Friday, March 12, 2010
We actually start looking for spring beauties in January. Not the flowers, but the little leaves. They're skinny like a little blade of grass, but more succulent -- spring beauties are actually related to purslane. (And like purslane, the leaves are edible.)
By mid-March, the spring beauties are blooming. The flowers are small (maybe 3/4" wide) and low to the ground -- the entire plant usually doesn't grow any taller than 4 to 6 inches. At any other time of year, they'd be easy to overlook. In early spring, though, they're a major part of the show before other things start blooming.
The flowers have 5 petals that can be white or light pink. If you look closely, you'll see they're candy-striped with thin pink lines pointing to the center of the flower. And just in case that doesn't tip off the pollinators well enough, the center opening of the flower is highlighted with little yellow spots.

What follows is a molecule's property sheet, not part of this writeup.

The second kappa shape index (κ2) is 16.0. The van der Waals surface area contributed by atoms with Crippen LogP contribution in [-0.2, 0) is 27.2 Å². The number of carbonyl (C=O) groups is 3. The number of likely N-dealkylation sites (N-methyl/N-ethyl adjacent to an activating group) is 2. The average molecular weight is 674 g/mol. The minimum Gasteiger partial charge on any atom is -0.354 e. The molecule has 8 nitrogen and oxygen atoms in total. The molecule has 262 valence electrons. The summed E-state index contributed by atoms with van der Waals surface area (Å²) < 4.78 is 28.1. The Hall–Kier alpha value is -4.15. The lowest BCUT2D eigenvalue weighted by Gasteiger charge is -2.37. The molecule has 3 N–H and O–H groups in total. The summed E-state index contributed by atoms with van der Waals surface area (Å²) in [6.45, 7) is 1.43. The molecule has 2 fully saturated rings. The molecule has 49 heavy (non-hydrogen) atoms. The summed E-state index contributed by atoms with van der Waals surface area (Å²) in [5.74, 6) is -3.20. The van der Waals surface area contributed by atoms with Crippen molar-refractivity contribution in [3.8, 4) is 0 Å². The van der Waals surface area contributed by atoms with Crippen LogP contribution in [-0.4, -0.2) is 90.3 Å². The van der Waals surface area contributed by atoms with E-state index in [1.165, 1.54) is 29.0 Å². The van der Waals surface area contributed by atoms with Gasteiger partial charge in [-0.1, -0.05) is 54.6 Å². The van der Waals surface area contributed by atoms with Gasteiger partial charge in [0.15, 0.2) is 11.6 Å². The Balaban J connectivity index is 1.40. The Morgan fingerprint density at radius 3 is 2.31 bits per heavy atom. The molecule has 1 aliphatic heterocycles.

Watch for how the flowers react to the weather. On a sunny day, they'll open wide. But with clouds, the petals fold back up and wait for better weather. It's another thing we love about these plants.
We've tried a few fairy spuds from our yard -- but I think I prefer to see the flowers.
In your yard: We love the spring beauties we've planted in a shady spot in our backyard. They're a great reminder to get out into the woods and see what else is coming up.
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